I utilize the industrial processes of machining, stamping, anodizing, and powder coating to create one of a kind functional objects. Having worked in an industrial setting, I observed machinists who are highly capable in their field, but unable to appreciate the artistic value of their methods and techniques. My interest in machines and tools and the influence of my working class upbringing is a source of inspiration.
The practicality of creating something functional was infused into me as my father and I built tools to help complete specific tasks. Often the tools we fabricated became more important than the actual project. The need for tools and their usefulness grew out of instinct. This instinct is the basis of humankind; the tradition of tool making is what shaped metalsmithing’s history.
My work investigates one of a kind objects and their role in a world based on mechanical reproduction. Industry has removed the aura from objects and stripped them of their individuality. My pizza cutters seek to demolish the sterile conformity of mass produced objects and represent the stylistic and flamboyant embellishment of groups who live on the fringe of popular culture. The outlaw biker image is a break from the conformity that has taken over America since industrialization. My machined pizza cutters draw inspiration from chopper motorcycles and attempt to reclaim the mythology and economic usefulness of the American worker as patriarch; translating machine or functional object into flesh and blood. The outlaw as defiant nonconformist, as well as social outcast, parallels being an artist who makes functional objects and being an individual who takes pride in the power of invention and skill.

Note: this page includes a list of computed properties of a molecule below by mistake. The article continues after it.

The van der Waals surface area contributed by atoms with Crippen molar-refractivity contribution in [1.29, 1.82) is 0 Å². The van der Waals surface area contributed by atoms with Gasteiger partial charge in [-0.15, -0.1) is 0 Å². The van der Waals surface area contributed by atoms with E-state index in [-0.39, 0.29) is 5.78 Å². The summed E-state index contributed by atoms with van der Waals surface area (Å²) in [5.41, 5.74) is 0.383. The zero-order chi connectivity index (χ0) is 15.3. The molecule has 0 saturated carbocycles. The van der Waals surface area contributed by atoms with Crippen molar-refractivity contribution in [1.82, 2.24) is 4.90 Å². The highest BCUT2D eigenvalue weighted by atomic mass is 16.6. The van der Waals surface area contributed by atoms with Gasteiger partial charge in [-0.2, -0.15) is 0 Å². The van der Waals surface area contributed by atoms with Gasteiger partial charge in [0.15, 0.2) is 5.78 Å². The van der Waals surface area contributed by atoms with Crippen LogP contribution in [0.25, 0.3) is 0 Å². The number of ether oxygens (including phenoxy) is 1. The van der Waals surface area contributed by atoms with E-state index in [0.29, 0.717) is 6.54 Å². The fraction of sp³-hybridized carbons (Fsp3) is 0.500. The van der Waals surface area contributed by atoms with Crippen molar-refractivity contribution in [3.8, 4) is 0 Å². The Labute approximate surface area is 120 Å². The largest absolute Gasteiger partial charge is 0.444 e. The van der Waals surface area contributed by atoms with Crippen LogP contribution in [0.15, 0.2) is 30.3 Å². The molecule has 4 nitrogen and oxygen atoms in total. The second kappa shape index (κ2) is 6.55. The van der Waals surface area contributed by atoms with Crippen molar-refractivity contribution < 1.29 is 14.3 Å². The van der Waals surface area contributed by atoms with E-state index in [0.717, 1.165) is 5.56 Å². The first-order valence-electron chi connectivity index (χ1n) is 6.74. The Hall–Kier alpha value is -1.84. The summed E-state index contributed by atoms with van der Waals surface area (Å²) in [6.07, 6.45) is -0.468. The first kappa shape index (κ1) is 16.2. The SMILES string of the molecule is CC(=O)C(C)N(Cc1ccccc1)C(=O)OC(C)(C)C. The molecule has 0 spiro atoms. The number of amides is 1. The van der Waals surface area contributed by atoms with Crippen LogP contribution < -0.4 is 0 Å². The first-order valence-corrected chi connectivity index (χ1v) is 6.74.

The complete series one pizza cutters were purchased by knife collector Michael Talanian.